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Review: Minari – “Poetry made into motion picture”

Who doesn’t remember the wondrous and disorienting experience of waking up as a child in the backseat of their family car on a road trip, upon arrival to their destination? The opening sequence of Minari not only captures that feeling in uncanny fashion but immediately establishes a sense of nostalgia for simpler times when we were just along for the ride rather than being burdened with the responsibility of the driver’s seat.

From Lachlan Milne’s stunning cinematography to Emile Mosseri’s beautifully languid score, this is poetry made into motion picture: an epic saga of real-life whose earnest screenplay is vividly brought to life by an incredible cast of seasoned talent and breakthrough up-and-comers. It’s a shame that my first ever viewing had to be on a laptop instead of the silver screen where this heart-wrenching tale of a Korean family chasing the American dream rightfully belongs.

Filmmaker Lee Isaac Chung, on his fourth feature here, writes and directs with the graceful touch, experience and sensibility of an artist who has honed his craft to the point of being ready to tell such a personal story, even if the film is just loosely based on his own childhood as the son of Korean immigrants in 80s America. Yet, we feel the authenticity of what’s at stake from the start, as the Yi family arrives in Arkansas after leaving California in search of a better life.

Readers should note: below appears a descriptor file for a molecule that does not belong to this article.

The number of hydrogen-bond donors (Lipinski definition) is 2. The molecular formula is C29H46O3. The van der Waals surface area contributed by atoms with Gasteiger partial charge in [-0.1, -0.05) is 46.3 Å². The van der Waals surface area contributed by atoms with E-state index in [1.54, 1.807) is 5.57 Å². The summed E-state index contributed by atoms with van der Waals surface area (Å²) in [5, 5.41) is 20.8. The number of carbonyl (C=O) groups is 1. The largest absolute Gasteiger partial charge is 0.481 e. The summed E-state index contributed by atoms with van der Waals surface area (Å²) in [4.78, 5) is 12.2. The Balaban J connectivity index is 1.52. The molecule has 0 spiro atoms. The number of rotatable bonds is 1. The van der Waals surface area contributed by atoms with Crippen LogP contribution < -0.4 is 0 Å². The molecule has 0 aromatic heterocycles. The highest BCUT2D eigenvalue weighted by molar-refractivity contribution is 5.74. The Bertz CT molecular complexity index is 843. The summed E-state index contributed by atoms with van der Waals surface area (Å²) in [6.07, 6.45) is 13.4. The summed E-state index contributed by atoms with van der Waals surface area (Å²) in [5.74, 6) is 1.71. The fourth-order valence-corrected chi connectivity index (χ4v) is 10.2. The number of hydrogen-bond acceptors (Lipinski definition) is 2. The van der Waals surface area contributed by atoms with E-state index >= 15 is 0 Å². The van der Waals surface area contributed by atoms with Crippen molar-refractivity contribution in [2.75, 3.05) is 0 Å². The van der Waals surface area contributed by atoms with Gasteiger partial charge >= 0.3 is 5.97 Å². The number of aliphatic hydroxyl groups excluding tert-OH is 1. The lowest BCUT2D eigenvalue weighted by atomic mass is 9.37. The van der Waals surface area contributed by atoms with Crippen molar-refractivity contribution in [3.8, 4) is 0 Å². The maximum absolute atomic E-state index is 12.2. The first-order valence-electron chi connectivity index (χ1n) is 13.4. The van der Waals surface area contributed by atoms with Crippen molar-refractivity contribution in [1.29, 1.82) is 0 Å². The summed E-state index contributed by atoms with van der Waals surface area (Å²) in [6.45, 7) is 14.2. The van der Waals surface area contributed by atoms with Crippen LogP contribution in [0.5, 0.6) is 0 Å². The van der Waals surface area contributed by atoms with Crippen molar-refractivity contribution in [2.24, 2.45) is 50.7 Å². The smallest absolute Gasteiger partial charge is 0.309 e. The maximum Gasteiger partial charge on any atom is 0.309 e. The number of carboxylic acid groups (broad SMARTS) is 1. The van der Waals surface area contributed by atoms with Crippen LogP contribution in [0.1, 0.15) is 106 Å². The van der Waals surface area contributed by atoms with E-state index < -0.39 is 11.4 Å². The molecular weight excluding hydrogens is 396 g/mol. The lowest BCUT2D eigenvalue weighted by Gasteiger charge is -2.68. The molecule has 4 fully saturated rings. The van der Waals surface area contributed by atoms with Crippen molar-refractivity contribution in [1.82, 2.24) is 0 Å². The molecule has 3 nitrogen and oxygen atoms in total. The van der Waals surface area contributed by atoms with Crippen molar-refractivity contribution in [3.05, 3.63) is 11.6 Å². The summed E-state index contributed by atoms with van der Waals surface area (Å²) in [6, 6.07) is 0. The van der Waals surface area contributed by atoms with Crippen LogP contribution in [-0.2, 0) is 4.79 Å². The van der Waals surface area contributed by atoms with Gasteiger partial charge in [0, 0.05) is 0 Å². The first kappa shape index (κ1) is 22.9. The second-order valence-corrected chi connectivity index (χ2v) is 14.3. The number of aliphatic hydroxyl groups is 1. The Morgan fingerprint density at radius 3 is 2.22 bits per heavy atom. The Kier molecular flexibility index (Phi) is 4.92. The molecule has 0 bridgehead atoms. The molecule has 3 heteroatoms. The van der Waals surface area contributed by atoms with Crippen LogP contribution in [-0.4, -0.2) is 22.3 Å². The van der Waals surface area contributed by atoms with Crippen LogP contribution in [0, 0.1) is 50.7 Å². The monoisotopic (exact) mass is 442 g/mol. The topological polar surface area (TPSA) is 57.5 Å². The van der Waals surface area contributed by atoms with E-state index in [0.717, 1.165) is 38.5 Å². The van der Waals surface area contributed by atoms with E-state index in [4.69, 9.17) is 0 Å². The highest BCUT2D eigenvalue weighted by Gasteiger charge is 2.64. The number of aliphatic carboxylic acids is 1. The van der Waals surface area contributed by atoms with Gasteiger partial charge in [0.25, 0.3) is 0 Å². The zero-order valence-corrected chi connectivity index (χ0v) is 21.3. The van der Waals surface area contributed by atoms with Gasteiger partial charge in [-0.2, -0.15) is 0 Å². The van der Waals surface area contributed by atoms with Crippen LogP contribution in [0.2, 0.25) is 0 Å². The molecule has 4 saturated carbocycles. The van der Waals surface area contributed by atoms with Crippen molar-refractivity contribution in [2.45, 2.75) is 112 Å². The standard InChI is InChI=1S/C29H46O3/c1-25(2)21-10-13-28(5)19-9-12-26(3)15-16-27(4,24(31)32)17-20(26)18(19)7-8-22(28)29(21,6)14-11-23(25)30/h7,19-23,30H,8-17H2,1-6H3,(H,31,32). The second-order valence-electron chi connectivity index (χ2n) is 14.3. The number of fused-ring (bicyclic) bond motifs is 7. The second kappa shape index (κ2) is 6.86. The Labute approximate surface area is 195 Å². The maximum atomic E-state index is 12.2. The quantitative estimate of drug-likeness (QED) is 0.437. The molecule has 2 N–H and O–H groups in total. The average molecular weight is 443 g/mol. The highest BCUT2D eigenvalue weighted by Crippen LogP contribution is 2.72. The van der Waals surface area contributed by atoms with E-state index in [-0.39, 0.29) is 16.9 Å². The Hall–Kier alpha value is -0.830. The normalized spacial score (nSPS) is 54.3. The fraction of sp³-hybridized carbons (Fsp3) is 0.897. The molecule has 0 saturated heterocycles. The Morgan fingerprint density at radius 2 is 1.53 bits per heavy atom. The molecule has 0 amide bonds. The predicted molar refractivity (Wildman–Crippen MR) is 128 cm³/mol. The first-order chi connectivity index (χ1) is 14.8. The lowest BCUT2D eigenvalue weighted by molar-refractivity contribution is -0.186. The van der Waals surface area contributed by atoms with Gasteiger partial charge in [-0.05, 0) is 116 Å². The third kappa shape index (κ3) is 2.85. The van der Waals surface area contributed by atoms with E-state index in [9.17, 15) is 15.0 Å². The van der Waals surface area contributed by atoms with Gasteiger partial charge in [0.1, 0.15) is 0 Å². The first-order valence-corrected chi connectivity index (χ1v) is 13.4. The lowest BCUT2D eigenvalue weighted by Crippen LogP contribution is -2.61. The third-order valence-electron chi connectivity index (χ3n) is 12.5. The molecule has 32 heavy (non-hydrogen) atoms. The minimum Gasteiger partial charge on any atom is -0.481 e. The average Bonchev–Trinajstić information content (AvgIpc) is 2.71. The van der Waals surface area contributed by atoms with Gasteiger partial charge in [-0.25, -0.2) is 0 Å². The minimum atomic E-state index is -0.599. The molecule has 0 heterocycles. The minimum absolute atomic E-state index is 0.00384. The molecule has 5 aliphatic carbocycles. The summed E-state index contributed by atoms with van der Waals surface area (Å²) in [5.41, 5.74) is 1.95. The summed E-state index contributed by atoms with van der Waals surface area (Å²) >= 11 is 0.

Young patriarch Jacob (Steven Yeun) has purchased a small plot of land in the rural Ozarks but has omitted the details of his plan. His wife Monica (Yeri Han), steps out of the car in disbelief, asking: “what is this place?” upon seeing a big trailer parked before their eyes in the middle of nowhere. “Our home”, he replies, “we said we wanted a new start, this is it.” Monica’s reaction is only fair. This isn’t what she signed up for and she feels betrayed, despite her husband’s good intentions.

The main dramatic conflict of the movie is promptly laid before our eyes: Jacob, the risky dreamer, and Monica, the grounded one, the glue who holds the family together. Yet it’s not that simplistic because Mr Chung is a skilled storyteller who understands character development and has a lot of compassion for these people and we soon realise there’s more to them than those apparent personality barriers.

Back in California the Yis were working in the soul-crashing chicks-sexing industry and that’s what they keep doing in Arkansas as their main source of income, whilst on the side, Jacob focuses on developing their piece of land to grow Korean produce that they can hopefully sell to fellow Korean Americans. Starting your own business out of nothing is no walk in the park though, especially whilst raising two children and with the youngest one, David (Alan Kim), suffering from a heart condition that keeps the whole family in constant apprehension.